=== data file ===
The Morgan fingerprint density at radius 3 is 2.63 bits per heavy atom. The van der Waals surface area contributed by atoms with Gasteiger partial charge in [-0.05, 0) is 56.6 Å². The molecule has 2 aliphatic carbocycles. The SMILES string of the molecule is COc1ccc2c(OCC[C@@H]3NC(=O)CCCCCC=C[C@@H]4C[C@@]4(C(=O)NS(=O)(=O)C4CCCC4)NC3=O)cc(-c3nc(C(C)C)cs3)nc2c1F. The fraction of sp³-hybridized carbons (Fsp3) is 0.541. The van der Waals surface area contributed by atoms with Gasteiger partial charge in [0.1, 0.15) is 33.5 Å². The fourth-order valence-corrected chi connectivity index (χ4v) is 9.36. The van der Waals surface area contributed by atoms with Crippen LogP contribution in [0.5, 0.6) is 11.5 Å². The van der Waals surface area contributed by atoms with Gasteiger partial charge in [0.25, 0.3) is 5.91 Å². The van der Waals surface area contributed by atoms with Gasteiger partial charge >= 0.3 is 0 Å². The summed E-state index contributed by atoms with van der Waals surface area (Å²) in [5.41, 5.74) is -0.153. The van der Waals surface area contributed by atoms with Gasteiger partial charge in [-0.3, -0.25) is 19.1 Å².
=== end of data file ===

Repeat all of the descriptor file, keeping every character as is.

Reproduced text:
The Morgan fingerprint density at radius 3 is 2.63 bits per heavy atom. The van der Waals surface area contributed by atoms with Gasteiger partial charge in [-0.05, 0) is 56.6 Å². The molecule has 2 aliphatic carbocycles. The SMILES string of the molecule is COc1ccc2c(OCC[C@@H]3NC(=O)CCCCCC=C[C@@H]4C[C@@]4(C(=O)NS(=O)(=O)C4CCCC4)NC3=O)cc(-c3nc(C(C)C)cs3)nc2c1F. The fraction of sp³-hybridized carbons (Fsp3) is 0.541. The van der Waals surface area contributed by atoms with Gasteiger partial charge in [0.1, 0.15) is 33.5 Å². The fourth-order valence-corrected chi connectivity index (χ4v) is 9.36. The van der Waals surface area contributed by atoms with Crippen LogP contribution in [0.5, 0.6) is 11.5 Å². The van der Waals surface area contributed by atoms with Gasteiger partial charge in [0.25, 0.3) is 5.91 Å². The van der Waals surface area contributed by atoms with Gasteiger partial charge >= 0.3 is 0 Å². The summed E-state index contributed by atoms with van der Waals surface area (Å²) in [5.41, 5.74) is -0.153. The van der Waals surface area contributed by atoms with Gasteiger partial charge in [-0.3, -0.25) is 19.1 Å².